Challenge: The traditional waterfall model uses big band plan-driven approach for project execution. All project requirements are collected at the beginning – based on which a complete project plan with timelines, budgeting, and resource allocation is prepared. Once such plan is reviewed and baselined, the focus is to stick to the plan and to deliver as per the plan. Any changes to the plan get negative connotation and are not welcomed by the project team. However, in today’s dynamic environment, there could be genuine business changes which the development should be able to easily cater to.

    Agile practice to be adopted: Use rolling-wave planning for building the schedule for your waterfall project. Plan near-term activities in detail and park the long term activities at summary level. Put logical milestones in your schedule to have project reviews with the business stakeholders. Any changes due to the requirements, or other environmental factors could be discussed at such milestone meetings. Re-estimate and re-plan as required. This will give flexibility to the development team to handle genuine changes effectively with an open mindset.

  3. Low customer involvement

    Challenge – In waterfall development, the customer is involved mainly during requirement analysis and later during user acceptance testing. Intermittently, there is low involvement up to the status reporting / query resolution. Many-a-times, the customer does not have bandwidth to get involved to a greater extent due to some other work. However, this can cause problems such as lower collaboration, trust on the team’s estimates, higher time for query resolutions, unpleasant gaps during acceptance testing.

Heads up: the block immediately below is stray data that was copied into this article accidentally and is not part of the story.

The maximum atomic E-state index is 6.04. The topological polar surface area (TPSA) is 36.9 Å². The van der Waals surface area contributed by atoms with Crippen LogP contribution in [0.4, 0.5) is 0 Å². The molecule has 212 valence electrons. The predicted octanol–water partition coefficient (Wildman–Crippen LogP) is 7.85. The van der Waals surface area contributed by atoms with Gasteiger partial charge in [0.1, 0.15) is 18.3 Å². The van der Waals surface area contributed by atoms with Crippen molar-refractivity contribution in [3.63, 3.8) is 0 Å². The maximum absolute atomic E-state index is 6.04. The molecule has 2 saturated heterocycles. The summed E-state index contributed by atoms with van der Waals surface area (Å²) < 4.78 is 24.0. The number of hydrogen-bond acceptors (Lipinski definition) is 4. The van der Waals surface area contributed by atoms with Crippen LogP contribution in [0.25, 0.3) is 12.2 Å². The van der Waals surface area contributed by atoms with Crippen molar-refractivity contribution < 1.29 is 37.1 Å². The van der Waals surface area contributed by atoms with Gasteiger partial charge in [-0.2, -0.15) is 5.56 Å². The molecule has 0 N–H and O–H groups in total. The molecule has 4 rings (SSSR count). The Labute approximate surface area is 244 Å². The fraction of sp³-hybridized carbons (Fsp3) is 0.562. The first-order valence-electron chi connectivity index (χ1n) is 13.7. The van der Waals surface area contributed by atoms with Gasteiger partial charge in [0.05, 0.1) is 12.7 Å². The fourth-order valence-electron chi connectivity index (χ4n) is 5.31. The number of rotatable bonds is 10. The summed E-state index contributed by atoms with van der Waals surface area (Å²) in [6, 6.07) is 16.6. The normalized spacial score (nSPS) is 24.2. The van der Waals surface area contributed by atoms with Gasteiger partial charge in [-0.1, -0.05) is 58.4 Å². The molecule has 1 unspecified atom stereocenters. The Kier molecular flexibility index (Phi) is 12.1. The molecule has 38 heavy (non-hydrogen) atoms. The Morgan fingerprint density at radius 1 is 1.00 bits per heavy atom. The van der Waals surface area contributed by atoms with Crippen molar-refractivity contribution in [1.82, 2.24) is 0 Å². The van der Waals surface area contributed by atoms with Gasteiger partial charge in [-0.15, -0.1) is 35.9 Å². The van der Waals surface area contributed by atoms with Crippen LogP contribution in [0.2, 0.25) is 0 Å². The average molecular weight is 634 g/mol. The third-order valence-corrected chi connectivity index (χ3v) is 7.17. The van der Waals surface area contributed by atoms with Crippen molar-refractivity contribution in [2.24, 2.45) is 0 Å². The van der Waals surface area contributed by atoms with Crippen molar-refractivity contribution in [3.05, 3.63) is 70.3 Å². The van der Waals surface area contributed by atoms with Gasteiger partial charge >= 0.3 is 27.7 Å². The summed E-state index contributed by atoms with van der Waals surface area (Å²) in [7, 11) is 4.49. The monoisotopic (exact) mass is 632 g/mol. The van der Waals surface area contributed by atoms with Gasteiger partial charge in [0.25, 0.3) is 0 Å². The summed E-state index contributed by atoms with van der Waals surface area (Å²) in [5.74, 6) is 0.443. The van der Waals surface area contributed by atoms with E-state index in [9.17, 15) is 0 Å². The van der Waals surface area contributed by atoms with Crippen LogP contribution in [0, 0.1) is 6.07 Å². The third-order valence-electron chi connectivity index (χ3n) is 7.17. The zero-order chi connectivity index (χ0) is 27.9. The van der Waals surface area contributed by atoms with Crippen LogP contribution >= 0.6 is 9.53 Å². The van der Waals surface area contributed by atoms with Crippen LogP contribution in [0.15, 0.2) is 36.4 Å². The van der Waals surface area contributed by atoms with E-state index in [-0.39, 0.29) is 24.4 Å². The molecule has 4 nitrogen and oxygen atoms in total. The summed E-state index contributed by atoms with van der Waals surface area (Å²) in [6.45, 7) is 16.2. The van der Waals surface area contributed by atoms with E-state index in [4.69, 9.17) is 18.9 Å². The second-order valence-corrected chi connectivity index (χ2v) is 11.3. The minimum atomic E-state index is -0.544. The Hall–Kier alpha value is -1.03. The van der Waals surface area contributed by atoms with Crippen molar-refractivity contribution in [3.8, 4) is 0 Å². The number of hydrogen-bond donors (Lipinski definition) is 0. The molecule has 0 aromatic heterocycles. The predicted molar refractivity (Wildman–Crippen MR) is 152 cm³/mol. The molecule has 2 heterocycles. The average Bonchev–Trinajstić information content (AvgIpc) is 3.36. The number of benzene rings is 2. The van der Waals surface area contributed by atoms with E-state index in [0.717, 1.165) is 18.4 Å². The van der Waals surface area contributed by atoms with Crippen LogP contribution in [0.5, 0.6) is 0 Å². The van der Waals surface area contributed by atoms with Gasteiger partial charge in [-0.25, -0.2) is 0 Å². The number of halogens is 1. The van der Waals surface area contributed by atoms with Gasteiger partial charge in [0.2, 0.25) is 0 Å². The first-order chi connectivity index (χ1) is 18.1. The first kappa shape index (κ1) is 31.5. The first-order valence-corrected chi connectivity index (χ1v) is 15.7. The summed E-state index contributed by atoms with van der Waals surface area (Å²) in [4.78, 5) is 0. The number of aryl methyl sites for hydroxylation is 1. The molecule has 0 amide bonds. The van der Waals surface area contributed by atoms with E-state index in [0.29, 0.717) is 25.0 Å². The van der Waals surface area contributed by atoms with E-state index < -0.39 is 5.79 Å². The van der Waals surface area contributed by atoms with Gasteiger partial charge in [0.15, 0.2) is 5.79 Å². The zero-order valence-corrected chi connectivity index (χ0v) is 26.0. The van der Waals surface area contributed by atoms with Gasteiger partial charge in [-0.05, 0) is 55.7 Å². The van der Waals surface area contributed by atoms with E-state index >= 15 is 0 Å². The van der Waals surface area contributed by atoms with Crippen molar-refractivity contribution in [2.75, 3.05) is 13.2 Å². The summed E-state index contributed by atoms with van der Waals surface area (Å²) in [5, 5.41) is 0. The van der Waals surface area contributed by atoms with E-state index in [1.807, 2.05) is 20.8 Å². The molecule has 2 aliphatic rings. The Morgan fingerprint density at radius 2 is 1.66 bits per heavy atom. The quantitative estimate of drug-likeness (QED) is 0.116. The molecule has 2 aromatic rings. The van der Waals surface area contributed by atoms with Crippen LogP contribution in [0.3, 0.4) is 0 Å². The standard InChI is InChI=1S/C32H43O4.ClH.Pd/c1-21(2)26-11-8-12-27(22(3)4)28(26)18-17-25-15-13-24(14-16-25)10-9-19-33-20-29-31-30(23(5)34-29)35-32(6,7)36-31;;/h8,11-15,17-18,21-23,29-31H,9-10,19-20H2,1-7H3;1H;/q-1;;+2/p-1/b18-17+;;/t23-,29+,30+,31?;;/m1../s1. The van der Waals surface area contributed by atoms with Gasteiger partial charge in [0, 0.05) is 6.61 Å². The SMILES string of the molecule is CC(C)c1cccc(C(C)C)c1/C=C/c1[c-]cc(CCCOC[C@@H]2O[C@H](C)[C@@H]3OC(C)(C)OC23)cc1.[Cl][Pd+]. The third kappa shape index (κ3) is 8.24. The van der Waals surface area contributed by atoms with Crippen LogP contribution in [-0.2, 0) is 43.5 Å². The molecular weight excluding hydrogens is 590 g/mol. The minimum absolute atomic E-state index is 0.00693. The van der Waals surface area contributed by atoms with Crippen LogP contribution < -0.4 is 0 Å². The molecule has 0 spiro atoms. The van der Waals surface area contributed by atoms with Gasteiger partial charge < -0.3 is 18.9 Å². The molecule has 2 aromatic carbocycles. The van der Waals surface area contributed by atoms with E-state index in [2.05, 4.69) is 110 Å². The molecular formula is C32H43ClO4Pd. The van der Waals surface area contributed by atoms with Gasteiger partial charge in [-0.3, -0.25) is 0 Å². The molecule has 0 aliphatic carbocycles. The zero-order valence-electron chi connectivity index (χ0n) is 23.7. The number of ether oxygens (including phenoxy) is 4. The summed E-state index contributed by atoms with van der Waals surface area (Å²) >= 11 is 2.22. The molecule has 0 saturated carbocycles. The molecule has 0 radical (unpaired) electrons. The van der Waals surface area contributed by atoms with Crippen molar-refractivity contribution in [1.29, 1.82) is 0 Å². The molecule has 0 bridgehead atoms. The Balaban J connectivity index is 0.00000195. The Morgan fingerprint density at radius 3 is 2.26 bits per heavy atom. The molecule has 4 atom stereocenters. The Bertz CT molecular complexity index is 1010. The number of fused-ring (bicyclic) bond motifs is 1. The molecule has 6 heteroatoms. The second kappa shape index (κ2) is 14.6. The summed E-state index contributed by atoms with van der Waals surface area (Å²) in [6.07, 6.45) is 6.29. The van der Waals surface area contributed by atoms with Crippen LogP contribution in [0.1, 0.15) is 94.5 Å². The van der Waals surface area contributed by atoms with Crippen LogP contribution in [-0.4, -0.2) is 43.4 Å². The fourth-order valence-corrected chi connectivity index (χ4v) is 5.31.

Agile practice to be adopted – The communication plan put up for the waterfall project must ensure that the key customer stakeholders are adequately involved in the project. Frequent short scheduled calls for status update, discussing risks/issues as specific agenda items, scheduling demos, doing active walkthroughs of deliverables instead of offline client reviews, using unified communication channels such as video conferencing, webex, live meeting, instant messaging can give the co-location effect to enhance customer collaboration and make them feel more involved.

  4. Longer release cycles – slower time to market

    Challenges – The traditional waterfall model, with its big bang approach of collecting all the requirements at once, designing and building them together and testing, deploying them at once leads to longer delivery cycles. Customers, these days, however are demanding for faster time to market.

    Agile practice to be adopted – Use phased-development approach instead of one big bang development. Split the project schedule into smaller releases of 2-3 months with a potentially shippable software as the deliverable after each release. This can help the customer to do partial release if need be.

  5. Documentation overhead